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  1. #1
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    Default Multiple cabinets and service conductor with breaker

    I will try to explain this clearly...

    "Apparently" the service drop enters the meter and is split (read: double-lugged at the meter - I can't see it without pulling the meter). Service then enters the home to provide electricity. There is a ground rod at the service entrance.

    Service also (and separately) leaves the meter base and enters a small exterior cabinet/panel. In this cabinet there is a 100 amp breaker that provides a feeder to the boathouse.

    At the land side of the pier which is approximately 150-200 ft away from the home, there is another cabinet 18 inches off of the soil (secured to the pier). In this cabinet/panel, which has it's own separate grounding electrode, there is a 60 amp breaker that feeds the boathouse via 6 gauge feeder. There is no metal conduit between this panel and the one back at the meter.

    At the boathouse, the feeder enters the cabinet and provides for three 20 amp breakers (lights and boat lift).

    I've written up several things about this that I've not listed; however, my questions are:

    1.) Is it appropriate to have the second 60 amp breaker at the pier? I'm not sure I completely understand "in series with a grounded conductor" in 3705.5
    E3705.5 Overcurrent protection required.
    All ungrounded branch-circuit and feeder conductors shall be protected against overcurrent by an overcurrent device installed at the point where the conductors receive their supply. Overcurrent devices shall not be connected in series with a grounded conductor. Overcurrent protection and allowable loads for branch circuits and feeders that do not serve as the main power feeder to the dwelling unit load shall be in accordance with this chapter.


    2.) Should the cabinet at the land side of the pier have its own grounding electrode? I see in 3608.1 all grounding electrodes should be bonded together. This one is not bonded to the one at the service entrance.

    I'm sure something I've written above is vague, let me know. The photo below is the panel located at the pier

    Thanks for looking,
    Bruce

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  2. #2
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    Default Re: Multiple cabinets and service conductor with breaker

    I believe the 60 amp would be fine, if the conductors that it feeds are #6 like you say.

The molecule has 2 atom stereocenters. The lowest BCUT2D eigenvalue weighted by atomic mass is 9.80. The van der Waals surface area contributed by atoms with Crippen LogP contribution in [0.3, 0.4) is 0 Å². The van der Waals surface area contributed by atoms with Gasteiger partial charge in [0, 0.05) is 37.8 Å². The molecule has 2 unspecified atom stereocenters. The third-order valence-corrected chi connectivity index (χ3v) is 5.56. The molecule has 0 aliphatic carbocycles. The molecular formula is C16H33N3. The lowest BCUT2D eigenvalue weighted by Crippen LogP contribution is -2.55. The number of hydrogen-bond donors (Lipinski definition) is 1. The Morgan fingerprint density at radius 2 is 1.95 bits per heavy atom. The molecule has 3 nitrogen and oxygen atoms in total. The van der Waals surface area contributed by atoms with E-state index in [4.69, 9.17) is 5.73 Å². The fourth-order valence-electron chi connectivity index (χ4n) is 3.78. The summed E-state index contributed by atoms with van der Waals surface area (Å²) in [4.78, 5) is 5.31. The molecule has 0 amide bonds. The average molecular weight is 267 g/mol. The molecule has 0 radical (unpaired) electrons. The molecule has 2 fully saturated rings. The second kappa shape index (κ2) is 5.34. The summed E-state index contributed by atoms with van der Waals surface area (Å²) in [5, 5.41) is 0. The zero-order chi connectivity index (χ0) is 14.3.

The rule you quoted says that the neutral ("grounded") conductor must not be on a breaker. No problem there, it is done correctly, AFAIK..
    They've installed a 3-wire feeder, which is no longer common practice, so that is possibly why there are questions about the grounding down by the boathouse. The experts will chip in, I'm sure.

    The first thing I saw was rust, and that means possible corrosion on the connections, such as the breaker-to-bus connection which we can't see. So, you have good reason to call for an electrician to repair the corroded connections. Then he can check those other issues and you've done good.

    Proper grounding around water and boathouses is extremely critical, so the electrician is needed there for that, as well.
    If that black wire to the neutral bus is coming from the ground rod, it needs to be checked at both ends. And marked with green paint or tape at both ends. The panel itself needs to be bonded to ground.
    The winch and lights need to be grounded back to this panel. If they are relying on the conduit for that, all those connections need to be cleaned up. I don't see a connection from the ground wire to the conduit.
    Back at the service panel, the connections at the main service breaker feeding the two panels need to be checked.

    I'm sure there is more to come, but the good thing is, an electrician will hopefully make sure nobody gets the shock of their life (death) while standing knee deep in the water.

    Last edited by John Kogel; 06-01-2011 at 06:49 PM. Reason: more
    John Kogel, RHI, BC HI Lic #47455
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  3. #3
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    Default Re: Multiple cabinets and service conductor with breaker

    Quote Originally Posted by John Kogel View Post
    If that black wire to the neutral bus is coming from the ground rod, it needs to be checked at both ends. And marked with green paint or tape at both ends. The panel itself needs to be bonded to ground.
    Yes, I did report on the black grounding conductor being mislabeled. The bus bar on the right hand side is on the stand-offs and not touching the cabinet enclosure.

    Bruce Thompson, Lic. #9199
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    Home Inspections in the Tyler and East Texas area

  4. #4
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    Default Re: Multiple cabinets and service conductor with breaker

    Quote Originally Posted by JB Thompson View Post
    Yes, I did report on the black grounding conductor being mislabeled. .